Science Alliance Plans Nov. 5 Event Especially for Children
If there is an entertaining way to get children interested in science - and specifically in climate change and water quality research - Jenifer Alonzo is determined to come up with it.
The Old Dominion University assistant professor of communication and theatre arts has joined forces with oceanographers, education faculty and others at the university to explore ways to make learning fun. Their Science Alliance Live!, with Alonzo serving as artistic director, presents its first public event on Saturday, Nov. 5.
Alonzo has written two plays aimed at young audiences, one about the climate change research in the Arctic region by Victoria Hill, ODU research assistant professor in the Department of Ocean, Earth and Atmospheric Sciences (OEAS), and the other about Chesapeake Bay water quality and public health research by Fred Dobbs, ODU professor of OEAS.
"Tuk in the Arctic" invites the audience to help Tuk, a Canadian Inuit working dog, protect a Hill's chocolate supply while the researcher is collecting data about sea ice. "Enzo Murray: Science Reporter" challenges the audience to help Enzo and Dobbs navigate confusing media messages while defeating hazardous bacteria found in seawater.
In addition to the interactive stage performances, which will involve puppets, the event will include live music, virtual visits to the Arctic, experiments with sea ice and a chance for children to participate in a documentary film about science education. Children also will be offered tasty snow cones.
Another treat for children will be a Web-based game based on the "Tuk in the Arctic" play. Amy Adcock, ODU associate professor of science, technology, engineering and math (STEM) education and professional studies, is developing the Science Alliance Live! Web games.
Children 5-12 are the target audience of the event, although Alonzo said it should be of interest to people of all ages.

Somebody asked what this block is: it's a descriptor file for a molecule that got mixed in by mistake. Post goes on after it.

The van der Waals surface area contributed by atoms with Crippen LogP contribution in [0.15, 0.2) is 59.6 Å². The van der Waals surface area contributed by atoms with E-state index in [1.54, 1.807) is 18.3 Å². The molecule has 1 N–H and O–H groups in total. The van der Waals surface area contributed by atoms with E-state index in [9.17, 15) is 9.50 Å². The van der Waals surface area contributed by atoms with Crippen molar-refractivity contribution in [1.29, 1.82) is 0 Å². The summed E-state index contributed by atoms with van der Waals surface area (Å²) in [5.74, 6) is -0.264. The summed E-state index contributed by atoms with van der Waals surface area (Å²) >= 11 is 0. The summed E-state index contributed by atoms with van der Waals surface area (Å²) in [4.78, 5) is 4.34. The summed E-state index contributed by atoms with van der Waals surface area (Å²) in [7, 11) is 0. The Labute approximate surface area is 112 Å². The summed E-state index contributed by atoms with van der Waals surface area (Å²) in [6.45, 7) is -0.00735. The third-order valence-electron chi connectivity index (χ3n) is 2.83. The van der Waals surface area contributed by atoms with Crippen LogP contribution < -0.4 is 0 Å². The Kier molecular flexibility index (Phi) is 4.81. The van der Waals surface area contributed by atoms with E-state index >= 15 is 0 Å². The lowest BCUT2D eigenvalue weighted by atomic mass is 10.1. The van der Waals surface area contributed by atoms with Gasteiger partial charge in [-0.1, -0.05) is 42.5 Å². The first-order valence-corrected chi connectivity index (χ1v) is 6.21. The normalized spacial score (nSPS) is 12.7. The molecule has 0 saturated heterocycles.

The Nov. 5 event will be from 10 a.m. until noon in the University Theatre on Hampton Boulevard, between 46th and 47th streets. It is free, but, because seating is limited, tickets must be reserved by calling 683-3391 or emailing email@example.com. Parking is available in Garage D between 45th and 46th street and in the lots at 46th and Monarch Way and 46th and Killam Avenue.
Science Alliance Live! was launched after Alonzo, Hill, Dobbs and Adcock received $45,000 in support earlier this year from the university's Office of Research. The grant, which sprang from the ODU Climate Change and Sea Level Rise Initiative, is titled "Scientific Awareness Through Theatre: Inspiring Young People to Value Scientific Practice as We Adapt to Sea Level Rise and Climate Change."
Larry Atkinson, the ODU Slover Professor of Oceanography who directs the Climate Change and Sea Level Rise Initiative, praised the interdisciplinary collaboration behind the Alliance. "Who would have thought that a faculty member in theatre arts would be working on a project with oceanographers and STEM educators? This would not have happened without the networking brought about by our Climate Change and Sea Level Rise Initiative."
Other ODU faculty members working with the Alliance are Stephen Pullen, associate professor of communication and theatre arts, and Ginger Watson, associate professor of STEM education and professional studies.
Paula Lancelotti is the Alliance's production administrator.
As a writer and director, Alonzo specializes in the creation of new work for the stage. Her recently written "Mary Anning: Girl Fossil Hunter," is a play about how a young girl made one of the most important scientific discoveries of the 19th century.
This article was posted on: October 24, 2011
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